4 years later he was promoted and given more responsibility and raises annually. I was told that to be given a raise i needed more education and so I went back to school. Which then increased dramatically my time outside of the workforce. 12 years later I have a Master's degree, and my friend makes more than 2x's as much as i did at my last job. He still has hasn't completed school.

This is just my experience. And it should be noted that the first architect that i worked for was African-American, but told me that the reason he didn't assign me to "on-site construction management", while this was the only experience category I needed in order to complete IDP and site for the license exam. and I quote, "Well Kisha I didn't want to send you to the site because you alway wear such nice shoes to the office."-- He was serious. I quit (like 4 times).

Monster.com even suggested that I change my first name on my resume to generate more traffic. maybe because my name is somewhat unique to the female children of Blacks of the 1970's. Kisha Patterson got 13 resume views, K. Patterson got 60 or more, with the same resume.

African Americans, Especially Women, Build Up Their Numbers in Architecture

Wiki for what its worth

Hey they found two, and I don't even know them!


The AIA found some


if there are 145 black woman who are architects, and I personally know at least 20 of them... I should start a play th=
e lottery more.

Crampton said...

One of the other factors that's a bit harder to control for, but does affect offered salaries, is maternity risk. Suppose an employer is faced with two otherwise-identical workers but one of whom has (she guesses) a 30% risk of taking maternity leave over the next five years. That's costly for the employer: has to find someone to cover, the worker is less productive over the duration of pregnancy, and so on. We'd then expect employers to offer lower wages where they expect maternity risk. The best study I've seen on this was a French one that compared childless men and women in their 20s and childless men and women in their 50s who were looking for work. Long story short, maternity risk seemed to be explaining a decent chunk of whatever effect gender still has on wages after correcting for education and experience and so on.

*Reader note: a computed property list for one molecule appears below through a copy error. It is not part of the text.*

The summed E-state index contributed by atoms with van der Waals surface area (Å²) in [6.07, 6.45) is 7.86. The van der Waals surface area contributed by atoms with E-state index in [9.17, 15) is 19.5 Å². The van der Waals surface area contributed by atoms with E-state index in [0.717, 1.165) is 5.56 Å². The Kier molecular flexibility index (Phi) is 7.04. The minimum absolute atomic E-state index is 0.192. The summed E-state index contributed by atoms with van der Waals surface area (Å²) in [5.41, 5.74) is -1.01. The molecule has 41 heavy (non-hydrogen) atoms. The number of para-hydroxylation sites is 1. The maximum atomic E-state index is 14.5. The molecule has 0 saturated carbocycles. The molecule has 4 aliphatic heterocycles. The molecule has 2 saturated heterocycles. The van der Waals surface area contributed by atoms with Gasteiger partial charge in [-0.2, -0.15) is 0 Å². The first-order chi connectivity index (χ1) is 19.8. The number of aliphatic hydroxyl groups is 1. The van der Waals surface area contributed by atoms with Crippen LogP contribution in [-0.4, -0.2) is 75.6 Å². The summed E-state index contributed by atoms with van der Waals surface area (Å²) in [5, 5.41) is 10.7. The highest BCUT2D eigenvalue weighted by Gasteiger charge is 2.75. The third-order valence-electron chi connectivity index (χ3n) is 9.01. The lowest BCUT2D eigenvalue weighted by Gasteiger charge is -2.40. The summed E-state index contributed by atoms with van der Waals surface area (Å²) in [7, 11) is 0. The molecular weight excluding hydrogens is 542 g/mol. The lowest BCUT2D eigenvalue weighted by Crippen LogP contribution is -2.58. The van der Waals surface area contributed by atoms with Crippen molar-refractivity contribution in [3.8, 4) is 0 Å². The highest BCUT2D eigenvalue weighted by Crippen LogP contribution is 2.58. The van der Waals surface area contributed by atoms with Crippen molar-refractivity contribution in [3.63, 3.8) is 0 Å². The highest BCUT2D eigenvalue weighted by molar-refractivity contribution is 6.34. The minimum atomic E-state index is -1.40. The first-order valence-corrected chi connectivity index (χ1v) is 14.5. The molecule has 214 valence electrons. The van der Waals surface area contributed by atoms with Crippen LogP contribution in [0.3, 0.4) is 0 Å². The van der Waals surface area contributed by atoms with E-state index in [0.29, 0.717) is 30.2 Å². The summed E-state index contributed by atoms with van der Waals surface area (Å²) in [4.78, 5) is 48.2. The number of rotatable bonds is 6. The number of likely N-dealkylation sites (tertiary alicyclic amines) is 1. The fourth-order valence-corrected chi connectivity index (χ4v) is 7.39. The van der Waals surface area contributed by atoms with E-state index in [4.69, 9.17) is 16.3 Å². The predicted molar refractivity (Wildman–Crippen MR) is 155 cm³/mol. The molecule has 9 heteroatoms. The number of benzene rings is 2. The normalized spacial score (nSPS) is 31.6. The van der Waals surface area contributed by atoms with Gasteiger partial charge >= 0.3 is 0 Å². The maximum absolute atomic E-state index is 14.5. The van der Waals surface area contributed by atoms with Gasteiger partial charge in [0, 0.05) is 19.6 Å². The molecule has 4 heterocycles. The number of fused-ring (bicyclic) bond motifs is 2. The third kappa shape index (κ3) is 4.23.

There have been audit studies on resumes suggesting that very black sounding names, for lack of a better way of putting it, do draw less resume interest. Steve Levitt's got a chapter on it in Freakonomics.

I'll email you over my lecture notes for the discrimination lecture....

Anonymous said...

I so do not agree with the notion of "increased cost of employing a woman who will take maternity leave in the next 5 years" idea.

I have hired people for other companies and now do the hiring for my own company. The way I see it the 3-6 months of paying a temp (plus the training) is a small price to pay for a competent worker who takes time to have kids.

Employees who receive a fair living wage stay with the company longer. They are happier, can afford a sitter when their child is sick, has fewer sick days and are likely not to even take all their sick days. To the small employer paying a fair wage, hiring women will get you ahead. Studies have shown this. They have high productivity rates.

If my employees are caring competent people and I am a caring competent employer then we are all happy and pulling in high revenue streams.

I know one male owned company with 100 employees that leans towards hiring women because though the women do take all their leave time they have a tendency to have higher productivity rates then a more equally mix of the sexes.

And yes I am female.